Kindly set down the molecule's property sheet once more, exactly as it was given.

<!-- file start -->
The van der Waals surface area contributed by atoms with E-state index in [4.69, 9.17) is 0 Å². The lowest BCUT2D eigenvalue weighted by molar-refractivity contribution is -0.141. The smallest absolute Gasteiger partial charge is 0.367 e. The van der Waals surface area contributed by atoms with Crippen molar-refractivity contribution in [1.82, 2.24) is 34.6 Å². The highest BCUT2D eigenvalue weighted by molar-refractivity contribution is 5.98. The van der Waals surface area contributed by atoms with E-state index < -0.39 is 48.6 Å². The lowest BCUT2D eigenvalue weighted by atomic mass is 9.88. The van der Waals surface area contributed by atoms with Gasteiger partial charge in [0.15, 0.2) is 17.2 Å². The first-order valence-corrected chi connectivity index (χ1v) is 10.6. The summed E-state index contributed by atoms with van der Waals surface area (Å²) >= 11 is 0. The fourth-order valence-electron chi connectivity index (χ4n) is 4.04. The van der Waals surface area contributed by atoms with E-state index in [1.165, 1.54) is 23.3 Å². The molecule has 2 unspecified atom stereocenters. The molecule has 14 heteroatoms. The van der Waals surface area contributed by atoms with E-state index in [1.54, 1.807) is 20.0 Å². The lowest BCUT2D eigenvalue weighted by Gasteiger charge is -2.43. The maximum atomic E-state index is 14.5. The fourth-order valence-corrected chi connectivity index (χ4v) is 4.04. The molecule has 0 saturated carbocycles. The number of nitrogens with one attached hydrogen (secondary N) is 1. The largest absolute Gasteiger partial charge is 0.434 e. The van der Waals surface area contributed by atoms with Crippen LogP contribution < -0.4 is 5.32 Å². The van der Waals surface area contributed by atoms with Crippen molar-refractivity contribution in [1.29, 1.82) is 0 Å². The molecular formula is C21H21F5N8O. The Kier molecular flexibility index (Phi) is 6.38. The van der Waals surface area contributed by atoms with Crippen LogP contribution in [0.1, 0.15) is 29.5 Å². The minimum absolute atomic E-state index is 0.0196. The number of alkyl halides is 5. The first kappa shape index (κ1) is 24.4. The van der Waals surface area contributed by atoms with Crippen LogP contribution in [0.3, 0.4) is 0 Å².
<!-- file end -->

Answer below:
The van der Waals surface area contributed by atoms with E-state index in [4.69, 9.17) is 0 Å². The lowest BCUT2D eigenvalue weighted by molar-refractivity contribution is -0.141. The smallest absolute Gasteiger partial charge is 0.367 e. The van der Waals surface area contributed by atoms with Crippen molar-refractivity contribution in [1.82, 2.24) is 34.6 Å². The highest BCUT2D eigenvalue weighted by molar-refractivity contribution is 5.98. The van der Waals surface area contributed by atoms with E-state index < -0.39 is 48.6 Å². The lowest BCUT2D eigenvalue weighted by atomic mass is 9.88. The van der Waals surface area contributed by atoms with Gasteiger partial charge in [0.15, 0.2) is 17.2 Å². The first-order valence-corrected chi connectivity index (χ1v) is 10.6. The summed E-state index contributed by atoms with van der Waals surface area (Å²) >= 11 is 0. The fourth-order valence-electron chi connectivity index (χ4n) is 4.04. The van der Waals surface area contributed by atoms with E-state index in [1.165, 1.54) is 23.3 Å². The molecule has 2 unspecified atom stereocenters. The molecule has 14 heteroatoms. The van der Waals surface area contributed by atoms with E-state index in [1.54, 1.807) is 20.0 Å². The lowest BCUT2D eigenvalue weighted by Gasteiger charge is -2.43. The maximum atomic E-state index is 14.5. The fourth-order valence-corrected chi connectivity index (χ4v) is 4.04. The molecule has 0 saturated carbocycles. The number of nitrogens with one attached hydrogen (secondary N) is 1. The largest absolute Gasteiger partial charge is 0.434 e. The van der Waals surface area contributed by atoms with Crippen LogP contribution < -0.4 is 5.32 Å². The van der Waals surface area contributed by atoms with Crippen molar-refractivity contribution in [1.29, 1.82) is 0 Å². The molecular formula is C21H21F5N8O. The Kier molecular flexibility index (Phi) is 6.38. The van der Waals surface area contributed by atoms with Crippen LogP contribution in [0.1, 0.15) is 29.5 Å². The minimum absolute atomic E-state index is 0.0196. The number of alkyl halides is 5. The first kappa shape index (κ1) is 24.4. The van der Waals surface area contributed by atoms with Crippen LogP contribution in [0.3, 0.4) is 0 Å².